Tuesday, January 27, 2009

RIP America's Most Overesteemed Writer

Fosco Lives! bids a fond farewell to John Updike, known around these parts as The Most Overesteemed Man in American Letters. Updike is well-known for anthropomorphizing bunnies, making sex repulsive, and, well, being John Updike.

Fosco has read several of Updike's novels and each one is more unbearable than the last (especially his gimmicky "home-grown American terrorist" novel). This is not to say that Updike was talentless. Fosco does recall one or two short stories that were pretty good. And Updike's art criticism is pretty decent, especially his meditation on Renoir:

Renoir does not quite rank with the heroic masters of early modern painting--specifically, with his friends Monet and Cézanne. Compared with either, he didn't look hard enough. He saw what he wanted to see, and turned it as he aged into an inward vision, a mythology. [...] The brushstrokes turn greasier, the colors rawer, the drawing vaguer. In the end the people all look Mexican.
This is a critical bullseye, I would say, but we must remember that an occasional perceptive comment should not make one into a titan of American letters (deserving of a front page NYTimes obit).

So how did Updike come to be so overesteemed? The definitive history of this phenomenon is yet to be written; however, Fosco suspects it has something to do with the 1960s-70s and suburban adultery.

Updike had held the title of "Most Overesteemed Man in American Letters" since the death of Norman Mailer in 2007. Mailer had held the title for almost twenty years, with a brief hiatus from 1996-1999 when David Foster Wallace held the distinction.

Who does the title pass on to now? Unfortunately, David Foster Wallace is dead, as is Hunter S. Thompson. Robert Olen Butler may overly esteem himself, but I'm not sure anyone else likes him at all. Philip Roth and Don DeLillo are both highly esteemed, but deservedly so, in Fosco's judgment. Similarly, I think Cormac McCarthy could not be overesteemed. Are there any women who qualify? (After all, this title doesn't have to go to a man.) Again, Fosco believes that the esteem for Toni Morrison is entirely justified.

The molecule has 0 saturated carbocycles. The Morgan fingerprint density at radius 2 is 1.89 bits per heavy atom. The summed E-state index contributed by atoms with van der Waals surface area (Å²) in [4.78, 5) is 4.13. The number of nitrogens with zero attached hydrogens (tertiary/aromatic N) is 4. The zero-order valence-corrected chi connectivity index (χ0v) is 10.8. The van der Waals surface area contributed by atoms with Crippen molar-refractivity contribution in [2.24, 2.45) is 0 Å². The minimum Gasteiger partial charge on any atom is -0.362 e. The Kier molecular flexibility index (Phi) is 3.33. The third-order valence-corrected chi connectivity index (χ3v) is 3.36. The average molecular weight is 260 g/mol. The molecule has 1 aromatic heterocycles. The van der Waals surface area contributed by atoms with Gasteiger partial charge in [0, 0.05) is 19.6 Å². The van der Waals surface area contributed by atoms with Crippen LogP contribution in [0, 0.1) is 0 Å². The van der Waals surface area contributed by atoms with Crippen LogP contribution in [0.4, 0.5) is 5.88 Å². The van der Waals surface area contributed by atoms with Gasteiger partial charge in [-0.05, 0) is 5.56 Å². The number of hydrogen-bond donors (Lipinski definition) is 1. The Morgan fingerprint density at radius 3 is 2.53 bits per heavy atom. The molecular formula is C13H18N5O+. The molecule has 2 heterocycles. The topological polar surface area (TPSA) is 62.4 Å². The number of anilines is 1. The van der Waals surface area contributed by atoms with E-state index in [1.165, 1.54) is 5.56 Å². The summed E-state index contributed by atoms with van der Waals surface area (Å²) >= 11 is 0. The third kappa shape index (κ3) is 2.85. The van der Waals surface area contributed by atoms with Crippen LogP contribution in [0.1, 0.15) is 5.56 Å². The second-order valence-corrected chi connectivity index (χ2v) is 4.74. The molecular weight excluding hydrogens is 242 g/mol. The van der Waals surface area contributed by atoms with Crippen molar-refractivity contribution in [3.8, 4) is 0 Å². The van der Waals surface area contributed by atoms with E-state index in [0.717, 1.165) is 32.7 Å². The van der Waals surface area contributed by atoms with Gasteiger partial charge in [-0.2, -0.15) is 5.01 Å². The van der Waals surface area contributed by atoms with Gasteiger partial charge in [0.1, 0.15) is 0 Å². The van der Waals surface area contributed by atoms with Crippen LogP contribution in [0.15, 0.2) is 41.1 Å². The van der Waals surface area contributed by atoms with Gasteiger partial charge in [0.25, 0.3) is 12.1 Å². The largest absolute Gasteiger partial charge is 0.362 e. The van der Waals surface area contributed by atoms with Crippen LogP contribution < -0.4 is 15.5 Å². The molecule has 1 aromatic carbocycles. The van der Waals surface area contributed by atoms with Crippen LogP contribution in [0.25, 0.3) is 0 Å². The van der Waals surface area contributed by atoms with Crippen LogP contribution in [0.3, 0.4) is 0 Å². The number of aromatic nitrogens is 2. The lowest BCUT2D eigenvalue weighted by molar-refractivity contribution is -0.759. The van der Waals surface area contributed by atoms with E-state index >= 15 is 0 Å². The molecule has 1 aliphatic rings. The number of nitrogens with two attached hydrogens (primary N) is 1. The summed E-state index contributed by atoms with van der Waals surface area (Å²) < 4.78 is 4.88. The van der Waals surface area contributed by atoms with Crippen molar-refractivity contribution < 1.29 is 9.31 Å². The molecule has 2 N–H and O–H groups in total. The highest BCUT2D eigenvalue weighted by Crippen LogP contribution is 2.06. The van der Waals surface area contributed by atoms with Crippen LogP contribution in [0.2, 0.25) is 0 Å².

Richard Ford is a possibility, but he's actually pretty good and people don't really talk about him much anymore. We are probably going to have to go down one tier to find our new titleholder. In the second tier, I think Jeffrey Eugenides is a strong candidate. But instead, I am going to award the title of Most Overesteemed American Man of Letters to Michael Chabon. Chabon is a Pulitzer Prize-winner (for a ridiculously bad novel about comic books), as well as a promoter of stupid genre fiction. He has scraggly rock-star hair.

Congratulations, Michael Chabon! May you continue to be scandalously over-rated for many years to come.

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